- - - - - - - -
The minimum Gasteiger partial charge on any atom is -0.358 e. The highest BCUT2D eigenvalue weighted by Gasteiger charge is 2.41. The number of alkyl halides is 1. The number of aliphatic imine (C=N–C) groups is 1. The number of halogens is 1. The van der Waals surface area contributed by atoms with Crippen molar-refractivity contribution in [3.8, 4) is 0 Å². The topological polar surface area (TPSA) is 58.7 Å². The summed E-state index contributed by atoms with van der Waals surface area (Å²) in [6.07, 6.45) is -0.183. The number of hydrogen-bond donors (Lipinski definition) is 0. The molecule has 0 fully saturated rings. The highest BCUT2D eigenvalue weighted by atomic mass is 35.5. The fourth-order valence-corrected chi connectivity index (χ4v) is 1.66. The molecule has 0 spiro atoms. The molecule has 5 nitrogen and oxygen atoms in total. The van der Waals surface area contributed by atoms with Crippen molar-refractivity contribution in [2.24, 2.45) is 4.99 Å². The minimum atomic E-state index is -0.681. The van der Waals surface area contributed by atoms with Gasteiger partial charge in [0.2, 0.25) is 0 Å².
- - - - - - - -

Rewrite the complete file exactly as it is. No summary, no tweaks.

The minimum Gasteiger partial charge on any atom is -0.358 e. The highest BCUT2D eigenvalue weighted by Gasteiger charge is 2.41. The number of alkyl halides is 1. The number of aliphatic imine (C=N–C) groups is 1. The number of halogens is 1. The van der Waals surface area contributed by atoms with Crippen molar-refractivity contribution in [3.8, 4) is 0 Å². The topological polar surface area (TPSA) is 58.7 Å². The summed E-state index contributed by atoms with van der Waals surface area (Å²) in [6.07, 6.45) is -0.183. The number of hydrogen-bond donors (Lipinski definition) is 0. The molecule has 0 fully saturated rings. The highest BCUT2D eigenvalue weighted by atomic mass is 35.5. The fourth-order valence-corrected chi connectivity index (χ4v) is 1.66. The molecule has 0 spiro atoms. The molecule has 5 nitrogen and oxygen atoms in total. The van der Waals surface area contributed by atoms with Crippen molar-refractivity contribution in [2.24, 2.45) is 4.99 Å². The minimum atomic E-state index is -0.681. The van der Waals surface area contributed by atoms with Gasteiger partial charge in [0.2, 0.25) is 0 Å².